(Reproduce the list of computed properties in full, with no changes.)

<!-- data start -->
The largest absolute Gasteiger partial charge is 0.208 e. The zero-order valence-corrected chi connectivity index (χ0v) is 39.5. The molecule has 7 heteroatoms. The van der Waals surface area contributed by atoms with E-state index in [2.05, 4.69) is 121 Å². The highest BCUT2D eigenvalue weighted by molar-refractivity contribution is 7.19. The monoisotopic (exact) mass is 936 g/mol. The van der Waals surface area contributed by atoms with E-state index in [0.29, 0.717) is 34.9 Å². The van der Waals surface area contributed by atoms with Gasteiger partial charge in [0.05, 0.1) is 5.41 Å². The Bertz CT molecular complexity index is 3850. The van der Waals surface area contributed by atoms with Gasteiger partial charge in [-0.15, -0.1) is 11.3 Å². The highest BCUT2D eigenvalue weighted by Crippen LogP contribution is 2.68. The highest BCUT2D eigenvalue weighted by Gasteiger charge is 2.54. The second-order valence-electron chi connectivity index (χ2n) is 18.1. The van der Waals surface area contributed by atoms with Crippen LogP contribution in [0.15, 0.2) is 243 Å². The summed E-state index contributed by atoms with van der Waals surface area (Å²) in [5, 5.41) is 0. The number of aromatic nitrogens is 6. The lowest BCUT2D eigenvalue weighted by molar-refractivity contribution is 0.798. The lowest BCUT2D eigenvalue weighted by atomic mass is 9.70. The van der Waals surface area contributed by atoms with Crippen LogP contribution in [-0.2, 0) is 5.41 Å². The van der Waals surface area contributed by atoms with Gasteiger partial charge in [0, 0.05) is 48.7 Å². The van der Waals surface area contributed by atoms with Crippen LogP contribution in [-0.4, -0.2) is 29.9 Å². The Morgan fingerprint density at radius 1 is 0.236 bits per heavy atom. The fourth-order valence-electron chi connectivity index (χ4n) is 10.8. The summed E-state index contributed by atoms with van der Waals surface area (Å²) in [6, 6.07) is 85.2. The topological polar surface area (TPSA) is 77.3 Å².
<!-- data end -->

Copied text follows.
The largest absolute Gasteiger partial charge is 0.208 e. The zero-order valence-corrected chi connectivity index (χ0v) is 39.5. The molecule has 7 heteroatoms. The van der Waals surface area contributed by atoms with E-state index in [2.05, 4.69) is 121 Å². The highest BCUT2D eigenvalue weighted by molar-refractivity contribution is 7.19. The monoisotopic (exact) mass is 936 g/mol. The van der Waals surface area contributed by atoms with E-state index in [0.29, 0.717) is 34.9 Å². The van der Waals surface area contributed by atoms with Gasteiger partial charge in [0.05, 0.1) is 5.41 Å². The Bertz CT molecular complexity index is 3850. The van der Waals surface area contributed by atoms with Gasteiger partial charge in [-0.15, -0.1) is 11.3 Å². The highest BCUT2D eigenvalue weighted by Crippen LogP contribution is 2.68. The highest BCUT2D eigenvalue weighted by Gasteiger charge is 2.54. The second-order valence-electron chi connectivity index (χ2n) is 18.1. The van der Waals surface area contributed by atoms with Crippen LogP contribution in [0.15, 0.2) is 243 Å². The summed E-state index contributed by atoms with van der Waals surface area (Å²) in [5, 5.41) is 0. The number of aromatic nitrogens is 6. The lowest BCUT2D eigenvalue weighted by molar-refractivity contribution is 0.798. The lowest BCUT2D eigenvalue weighted by atomic mass is 9.70. The van der Waals surface area contributed by atoms with Crippen LogP contribution in [-0.2, 0) is 5.41 Å². The van der Waals surface area contributed by atoms with Gasteiger partial charge in [0, 0.05) is 48.7 Å². The van der Waals surface area contributed by atoms with Crippen LogP contribution in [-0.4, -0.2) is 29.9 Å². The Morgan fingerprint density at radius 1 is 0.236 bits per heavy atom. The fourth-order valence-electron chi connectivity index (χ4n) is 10.8. The summed E-state index contributed by atoms with van der Waals surface area (Å²) in [6, 6.07) is 85.2. The topological polar surface area (TPSA) is 77.3 Å².